In today’s tiebreak match, Goryachkina was completely lost in the first game. Playing the London System, Salimova (as White) had a clear advantage early on but then misplayed in a completely winning position, allowing Goryachkina to save a draw with a perpetual check.

In game two, in the Catalan, Goryachkina managed to secure an extra pawn on the queenside as her opponent did not demonstrate the necessary knowledge and accuracy in the opening. In the endgame, she was close to clinching victory on two occasions but allowed Black to make a save. After 89 moves, in time trouble – in a 2:1 pawn endgame for Goryachkina where White had a knight, and Black had a bishop – Salimova eventually cracked in a drawish position and made the decisive mistake.

White managed to penetrate with her king to the kingside to support her two passers that rushed towards promotion. Black resisted a bit more before resigning on move 105.

A great victory by Aleksandra Goryachkina who was the runner-up in the 2021 edition of the event. Additionally, she secured the first-place prize of $50,000.

Goryachkina has confidently played the entire event: out of six matches, in four she won in the regular part (against Odraz Valdes, Divya, Batsiashvili and Tan), and in two she won in the tiebreaks (against Dronavalli and Salimova).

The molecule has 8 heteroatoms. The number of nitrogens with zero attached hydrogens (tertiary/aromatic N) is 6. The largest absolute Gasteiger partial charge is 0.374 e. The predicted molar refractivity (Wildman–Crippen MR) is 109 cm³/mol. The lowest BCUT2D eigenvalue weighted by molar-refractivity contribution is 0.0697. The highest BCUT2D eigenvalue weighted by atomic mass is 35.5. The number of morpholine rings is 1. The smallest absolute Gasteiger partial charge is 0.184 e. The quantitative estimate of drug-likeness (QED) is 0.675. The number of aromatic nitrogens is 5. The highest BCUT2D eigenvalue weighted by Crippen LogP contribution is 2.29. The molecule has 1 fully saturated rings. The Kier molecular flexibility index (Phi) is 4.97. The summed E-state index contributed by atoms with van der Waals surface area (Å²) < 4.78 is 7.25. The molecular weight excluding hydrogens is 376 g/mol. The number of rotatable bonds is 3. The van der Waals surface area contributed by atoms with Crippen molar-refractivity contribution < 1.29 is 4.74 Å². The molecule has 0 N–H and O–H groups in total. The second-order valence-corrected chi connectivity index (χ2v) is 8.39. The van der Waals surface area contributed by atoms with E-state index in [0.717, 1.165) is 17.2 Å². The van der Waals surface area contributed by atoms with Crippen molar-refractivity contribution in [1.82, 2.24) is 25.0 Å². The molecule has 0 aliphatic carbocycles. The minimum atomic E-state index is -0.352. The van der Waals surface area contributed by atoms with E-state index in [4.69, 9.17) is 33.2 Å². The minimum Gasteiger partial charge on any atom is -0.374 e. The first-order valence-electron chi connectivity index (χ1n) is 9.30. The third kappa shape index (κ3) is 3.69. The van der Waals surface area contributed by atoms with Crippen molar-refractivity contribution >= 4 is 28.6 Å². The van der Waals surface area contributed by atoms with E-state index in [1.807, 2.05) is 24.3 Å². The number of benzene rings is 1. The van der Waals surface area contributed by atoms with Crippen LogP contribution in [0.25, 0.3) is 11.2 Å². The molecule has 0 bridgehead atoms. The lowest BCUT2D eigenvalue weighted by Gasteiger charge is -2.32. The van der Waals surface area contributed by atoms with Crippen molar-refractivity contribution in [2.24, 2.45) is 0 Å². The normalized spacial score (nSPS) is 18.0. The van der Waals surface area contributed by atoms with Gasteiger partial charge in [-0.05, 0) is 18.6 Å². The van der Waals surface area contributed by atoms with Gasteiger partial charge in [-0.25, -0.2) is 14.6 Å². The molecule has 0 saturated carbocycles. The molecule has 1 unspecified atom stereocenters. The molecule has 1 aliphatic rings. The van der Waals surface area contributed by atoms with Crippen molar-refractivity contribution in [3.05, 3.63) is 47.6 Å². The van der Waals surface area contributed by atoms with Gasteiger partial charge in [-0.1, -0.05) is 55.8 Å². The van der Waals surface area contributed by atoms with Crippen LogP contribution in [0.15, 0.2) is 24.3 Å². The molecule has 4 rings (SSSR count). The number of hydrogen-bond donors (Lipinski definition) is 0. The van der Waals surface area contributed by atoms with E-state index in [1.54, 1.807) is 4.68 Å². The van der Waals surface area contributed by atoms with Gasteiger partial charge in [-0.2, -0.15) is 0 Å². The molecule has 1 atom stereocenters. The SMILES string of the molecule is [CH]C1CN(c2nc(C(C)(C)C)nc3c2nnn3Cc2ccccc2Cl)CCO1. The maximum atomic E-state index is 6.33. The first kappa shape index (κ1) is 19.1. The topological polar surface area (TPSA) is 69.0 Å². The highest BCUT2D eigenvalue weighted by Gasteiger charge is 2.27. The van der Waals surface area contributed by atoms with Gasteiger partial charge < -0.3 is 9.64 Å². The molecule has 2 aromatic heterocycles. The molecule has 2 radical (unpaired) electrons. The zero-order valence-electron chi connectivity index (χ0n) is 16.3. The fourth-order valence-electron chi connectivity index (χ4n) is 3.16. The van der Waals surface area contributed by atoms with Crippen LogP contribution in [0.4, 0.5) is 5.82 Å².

Despite losing in the finals, Bulagria’s Nurgyul Salimova had a spectacular performance in Baku and is a huge surprise for the chess world. She defeated some of the strongest world players, such as Polina Shuvalova and Anna Muzychuk (who finished third in the Women’s World Cup).

Here follows a closer look at some of the top games of the day:

We begin with the tiebreak match between Aleksandra Goryachkina and Nurgyul Salimova. Goryachkina had a lucky escape in the regular part of the match, securing a tiebreak. Even today, as the match started, it seemed that Salimova was the better player. She completely dominated Goryachkina in their first rapid tiebreaker.

Diagram after 14.Bd2

By this point, the position was around even, but now Goryachkina made a series of moves, after which she ended up completely lost.

14…Be7? (14…f6! dislodging the white knight was necessary) 15.b3! Rc8 16.Rc1 c5? 17.Na5?! Qa6? 18.dxc5 Rxc5 19.Rxc5 Bxc5 20.b4

White is quickly advancing her queenside pawns, getting complete control over the position.

20…Bb6 21.b5 Qc8 22.Nac6 O-O 23.Qf3 f6 24.Nc4 Bc5 25.Be3! Nxe3 26.Nxe3 Kh8 27.Nxf5 exf5 28.Qd5